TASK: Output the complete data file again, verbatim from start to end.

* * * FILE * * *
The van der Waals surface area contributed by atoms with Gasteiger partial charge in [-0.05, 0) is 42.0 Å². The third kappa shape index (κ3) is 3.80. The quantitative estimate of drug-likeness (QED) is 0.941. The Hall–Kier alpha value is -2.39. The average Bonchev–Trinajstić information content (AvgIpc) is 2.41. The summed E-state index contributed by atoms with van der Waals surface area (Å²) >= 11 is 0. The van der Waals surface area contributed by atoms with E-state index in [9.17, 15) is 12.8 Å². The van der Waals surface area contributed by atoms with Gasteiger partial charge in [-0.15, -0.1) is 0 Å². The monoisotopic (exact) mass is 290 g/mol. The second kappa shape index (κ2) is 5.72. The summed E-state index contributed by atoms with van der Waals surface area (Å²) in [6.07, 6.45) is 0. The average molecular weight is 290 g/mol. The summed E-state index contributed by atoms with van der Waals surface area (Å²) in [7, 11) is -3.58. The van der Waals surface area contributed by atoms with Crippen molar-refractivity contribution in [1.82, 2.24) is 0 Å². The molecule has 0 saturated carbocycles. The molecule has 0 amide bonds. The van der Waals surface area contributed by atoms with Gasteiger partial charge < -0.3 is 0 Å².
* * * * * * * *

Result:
The van der Waals surface area contributed by atoms with Gasteiger partial charge in [-0.05, 0) is 42.0 Å². The third kappa shape index (κ3) is 3.80. The quantitative estimate of drug-likeness (QED) is 0.941. The Hall–Kier alpha value is -2.39. The average Bonchev–Trinajstić information content (AvgIpc) is 2.41. The summed E-state index contributed by atoms with van der Waals surface area (Å²) >= 11 is 0. The van der Waals surface area contributed by atoms with E-state index in [9.17, 15) is 12.8 Å². The van der Waals surface area contributed by atoms with Gasteiger partial charge in [-0.15, -0.1) is 0 Å². The monoisotopic (exact) mass is 290 g/mol. The second kappa shape index (κ2) is 5.72. The summed E-state index contributed by atoms with van der Waals surface area (Å²) in [6.07, 6.45) is 0. The average molecular weight is 290 g/mol. The summed E-state index contributed by atoms with van der Waals surface area (Å²) in [7, 11) is -3.58. The van der Waals surface area contributed by atoms with Crippen molar-refractivity contribution in [1.82, 2.24) is 0 Å². The molecule has 0 saturated carbocycles. The molecule has 0 amide bonds. The van der Waals surface area contributed by atoms with Gasteiger partial charge < -0.3 is 0 Å².